Horse Racing in Ireland has been confirmed by the Board of Horse Racing Ireland to be suspended until April 19th at the earliest.
A meeting of the Board was held this morning to assess the implications of yesterday’s changed Government advice around Covid-19 and the suspension of all horse racing fixtures. Up until yesterday, Horse Racing had taken place behind closed doors and under strict guidelines relating to health and social distancing.
Racing from Thurles last Saturday was broadcast live on ITV in England, one of the last live sporting fixtures likely to be so for quite some time.
The Board also expressed its full and ongoing support for and commitment to the efforts of the Government to fight the transmission of Covid-19 and pledged the input of racing’s personnel and infrastructure to assist as necessary.
“What is most important is that as a country we do all we can individually and collectively to fight the transmission of Covid-19 and focus on our health, ensuring that resources such as medical facilities and personnel are allocated where the need is most,” said Chairman Nicky Hartery.
“We have consistently said that racing’s facilities are at the disposal of the Government. Yesterday (Tuesday), the HSE began preparations to use Cork Racecourse in Mallow as a much-needed testing centre for the virus and the centre will be operational from tomorrow. Horse Racing Ireland will be working with the HSE and the Government to identify other elements of racing’s personnel and infrastructure that could be used in the co-ordinated reaction to the crisis.”
“We have run ten race fixtures behind closed doors over the last two weeks through the diligence of key stakeholders in the industry; key personnel in the racecourses, HRI and the IHRB staff; the Order of Malta and medical practitioners; as well as the media,” added CEO Brian Kavanagh.
“What this has proven is that race fixtures can be safely staged while at the same time offering some level of business continuity for a crucial rural industry. The vital experience gained from staging these meetings behind closed doors may assist us to return racing as soon as possible. For the immediate future, however, there are more important priorities.”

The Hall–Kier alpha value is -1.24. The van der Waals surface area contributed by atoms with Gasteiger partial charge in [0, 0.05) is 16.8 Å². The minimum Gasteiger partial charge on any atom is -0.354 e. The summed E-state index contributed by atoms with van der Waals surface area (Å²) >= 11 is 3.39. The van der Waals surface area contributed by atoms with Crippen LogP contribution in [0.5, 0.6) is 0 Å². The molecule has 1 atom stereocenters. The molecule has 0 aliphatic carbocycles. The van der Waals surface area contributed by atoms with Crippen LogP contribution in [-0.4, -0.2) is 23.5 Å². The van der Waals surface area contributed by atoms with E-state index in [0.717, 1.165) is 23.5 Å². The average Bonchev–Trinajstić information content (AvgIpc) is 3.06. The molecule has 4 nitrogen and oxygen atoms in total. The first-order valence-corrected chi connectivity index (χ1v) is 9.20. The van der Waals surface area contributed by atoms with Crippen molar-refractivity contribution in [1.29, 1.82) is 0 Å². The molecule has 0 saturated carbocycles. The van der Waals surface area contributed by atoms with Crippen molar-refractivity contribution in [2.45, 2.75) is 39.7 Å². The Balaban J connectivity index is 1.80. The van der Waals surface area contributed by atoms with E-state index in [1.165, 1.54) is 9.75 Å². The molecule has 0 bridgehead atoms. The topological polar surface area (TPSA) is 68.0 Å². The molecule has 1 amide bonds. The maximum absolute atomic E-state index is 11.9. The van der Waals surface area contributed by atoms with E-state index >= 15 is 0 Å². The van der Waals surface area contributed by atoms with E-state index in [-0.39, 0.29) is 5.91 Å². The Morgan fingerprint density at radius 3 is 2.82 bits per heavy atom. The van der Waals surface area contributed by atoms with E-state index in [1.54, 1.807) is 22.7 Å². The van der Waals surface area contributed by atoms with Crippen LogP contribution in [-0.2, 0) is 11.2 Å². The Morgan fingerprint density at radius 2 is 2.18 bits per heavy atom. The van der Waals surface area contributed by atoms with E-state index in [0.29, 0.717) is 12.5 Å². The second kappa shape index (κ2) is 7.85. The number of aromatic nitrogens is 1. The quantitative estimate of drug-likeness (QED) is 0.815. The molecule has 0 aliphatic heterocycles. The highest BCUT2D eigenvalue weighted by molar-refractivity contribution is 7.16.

The Board noted the potentially catastrophic impact of a sustained period without racing on all sectors of the industry and agreed that a series of measures to support the financial, physical and mental wellbeing of industry participants was necessary.
“Similar to most industries, the racing and breeding sector will have to look forward now,” continued Kavanagh.
“We will continue our engagement with Government around the supports that are available for the many people in our industry who have now lost their jobs and whose earning capacity has dramatically reduced.”
“Racing and breeding supports almost 29,000 Full-Time Equivalent jobs – mostly in rural Ireland – and a sustained period without racing impacts thousands of those jobs.”
“When racing went behind closed doors, many staff including bookmakers, Tote staff, catering staff and other racecourse service providers stopped earning.”
“As of yesterday’s stoppage, many others including jockeys, trainers, stable staff, media and many other service providers joined that list. In the long term, a cessation of racing has major financial implications for racecourses, sales companies breeders and betting organisations such as the Tote. Supports will be necessary for each of these areas and HRI will work with all parties to achieve this.”
“We fully understand the anxiety that people are experiencing,” concluded Hartery.
“Together we are facing an unprecedented public health crisis and the health of our people is paramount. There is also considerable anxiety around the worsening economic situation.”
“We are very aware that the thousands of people in our industry are facing into a great deal of uncertainty over the coming weeks and months.”
“Irish racing is a resilient sector and we have come through previous challenges such as Foot and Mouth disease and Equine Influenza. This is perhaps our greatest challenge, but working together, we will come through this too.”
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